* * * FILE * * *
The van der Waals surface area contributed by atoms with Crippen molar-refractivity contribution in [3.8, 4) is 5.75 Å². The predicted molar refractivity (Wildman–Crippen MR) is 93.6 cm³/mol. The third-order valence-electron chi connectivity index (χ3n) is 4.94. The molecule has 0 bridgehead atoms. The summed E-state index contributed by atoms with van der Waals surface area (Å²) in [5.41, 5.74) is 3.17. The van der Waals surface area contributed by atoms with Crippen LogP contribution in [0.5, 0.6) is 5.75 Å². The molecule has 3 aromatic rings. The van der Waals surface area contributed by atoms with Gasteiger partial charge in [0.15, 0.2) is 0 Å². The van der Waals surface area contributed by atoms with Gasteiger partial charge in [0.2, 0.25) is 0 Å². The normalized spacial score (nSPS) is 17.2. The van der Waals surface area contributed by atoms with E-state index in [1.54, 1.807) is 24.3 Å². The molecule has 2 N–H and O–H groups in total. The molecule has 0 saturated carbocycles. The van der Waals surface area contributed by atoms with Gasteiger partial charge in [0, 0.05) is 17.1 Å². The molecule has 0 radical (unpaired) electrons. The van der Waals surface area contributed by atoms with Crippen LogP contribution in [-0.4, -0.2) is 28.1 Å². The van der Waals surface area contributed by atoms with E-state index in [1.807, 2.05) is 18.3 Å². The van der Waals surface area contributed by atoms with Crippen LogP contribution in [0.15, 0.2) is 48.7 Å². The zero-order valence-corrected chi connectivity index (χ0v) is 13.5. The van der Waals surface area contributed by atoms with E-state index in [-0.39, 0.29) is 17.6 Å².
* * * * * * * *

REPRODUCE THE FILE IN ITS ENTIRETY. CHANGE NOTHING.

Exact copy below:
The van der Waals surface area contributed by atoms with Crippen molar-refractivity contribution in [3.8, 4) is 5.75 Å². The predicted molar refractivity (Wildman–Crippen MR) is 93.6 cm³/mol. The third-order valence-electron chi connectivity index (χ3n) is 4.94. The molecule has 0 bridgehead atoms. The summed E-state index contributed by atoms with van der Waals surface area (Å²) in [5.41, 5.74) is 3.17. The van der Waals surface area contributed by atoms with Crippen LogP contribution in [0.5, 0.6) is 5.75 Å². The molecule has 3 aromatic rings. The van der Waals surface area contributed by atoms with Gasteiger partial charge in [0.15, 0.2) is 0 Å². The van der Waals surface area contributed by atoms with Gasteiger partial charge in [0.2, 0.25) is 0 Å². The normalized spacial score (nSPS) is 17.2. The van der Waals surface area contributed by atoms with E-state index in [1.54, 1.807) is 24.3 Å². The molecule has 2 N–H and O–H groups in total. The molecule has 0 saturated carbocycles. The van der Waals surface area contributed by atoms with Gasteiger partial charge in [0, 0.05) is 17.1 Å². The molecule has 0 radical (unpaired) electrons. The van der Waals surface area contributed by atoms with Crippen LogP contribution in [-0.4, -0.2) is 28.1 Å². The van der Waals surface area contributed by atoms with E-state index in [1.807, 2.05) is 18.3 Å². The van der Waals surface area contributed by atoms with Crippen LogP contribution in [0.15, 0.2) is 48.7 Å². The zero-order valence-corrected chi connectivity index (χ0v) is 13.5. The van der Waals surface area contributed by atoms with E-state index in [-0.39, 0.29) is 17.6 Å².